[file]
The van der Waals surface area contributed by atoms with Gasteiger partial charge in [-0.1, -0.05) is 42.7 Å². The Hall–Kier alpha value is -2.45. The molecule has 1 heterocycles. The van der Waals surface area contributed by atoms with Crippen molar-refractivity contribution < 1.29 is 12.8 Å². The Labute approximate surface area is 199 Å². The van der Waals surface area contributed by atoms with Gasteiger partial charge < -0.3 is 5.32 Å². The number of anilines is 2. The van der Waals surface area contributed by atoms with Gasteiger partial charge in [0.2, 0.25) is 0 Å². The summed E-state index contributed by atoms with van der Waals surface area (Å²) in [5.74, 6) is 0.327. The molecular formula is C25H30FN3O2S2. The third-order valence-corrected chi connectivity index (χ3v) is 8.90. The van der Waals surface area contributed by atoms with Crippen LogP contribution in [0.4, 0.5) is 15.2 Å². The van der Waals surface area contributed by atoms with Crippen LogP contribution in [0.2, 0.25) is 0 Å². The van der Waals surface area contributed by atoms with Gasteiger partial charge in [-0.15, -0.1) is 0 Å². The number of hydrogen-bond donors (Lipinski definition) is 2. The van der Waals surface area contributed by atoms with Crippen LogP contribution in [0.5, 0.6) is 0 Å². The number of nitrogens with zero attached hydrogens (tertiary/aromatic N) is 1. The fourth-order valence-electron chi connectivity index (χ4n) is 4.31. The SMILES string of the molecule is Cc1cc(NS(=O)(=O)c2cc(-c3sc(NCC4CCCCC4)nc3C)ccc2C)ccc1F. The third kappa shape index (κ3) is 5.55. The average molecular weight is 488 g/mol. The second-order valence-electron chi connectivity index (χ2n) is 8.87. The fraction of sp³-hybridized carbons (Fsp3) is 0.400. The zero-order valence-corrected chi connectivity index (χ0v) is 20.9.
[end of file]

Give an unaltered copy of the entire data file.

The van der Waals surface area contributed by atoms with Gasteiger partial charge in [-0.1, -0.05) is 42.7 Å². The Hall–Kier alpha value is -2.45. The molecule has 1 heterocycles. The van der Waals surface area contributed by atoms with Crippen molar-refractivity contribution < 1.29 is 12.8 Å². The Labute approximate surface area is 199 Å². The van der Waals surface area contributed by atoms with Gasteiger partial charge < -0.3 is 5.32 Å². The number of anilines is 2. The van der Waals surface area contributed by atoms with Gasteiger partial charge in [0.2, 0.25) is 0 Å². The summed E-state index contributed by atoms with van der Waals surface area (Å²) in [5.74, 6) is 0.327. The molecular formula is C25H30FN3O2S2. The third-order valence-corrected chi connectivity index (χ3v) is 8.90. The van der Waals surface area contributed by atoms with Crippen LogP contribution in [0.4, 0.5) is 15.2 Å². The van der Waals surface area contributed by atoms with Crippen LogP contribution in [0.2, 0.25) is 0 Å². The van der Waals surface area contributed by atoms with Gasteiger partial charge in [-0.15, -0.1) is 0 Å². The number of hydrogen-bond donors (Lipinski definition) is 2. The van der Waals surface area contributed by atoms with Crippen LogP contribution in [0.5, 0.6) is 0 Å². The number of nitrogens with zero attached hydrogens (tertiary/aromatic N) is 1. The fourth-order valence-electron chi connectivity index (χ4n) is 4.31. The SMILES string of the molecule is Cc1cc(NS(=O)(=O)c2cc(-c3sc(NCC4CCCCC4)nc3C)ccc2C)ccc1F. The third kappa shape index (κ3) is 5.55. The average molecular weight is 488 g/mol. The second-order valence-electron chi connectivity index (χ2n) is 8.87. The fraction of sp³-hybridized carbons (Fsp3) is 0.400. The zero-order valence-corrected chi connectivity index (χ0v) is 20.9.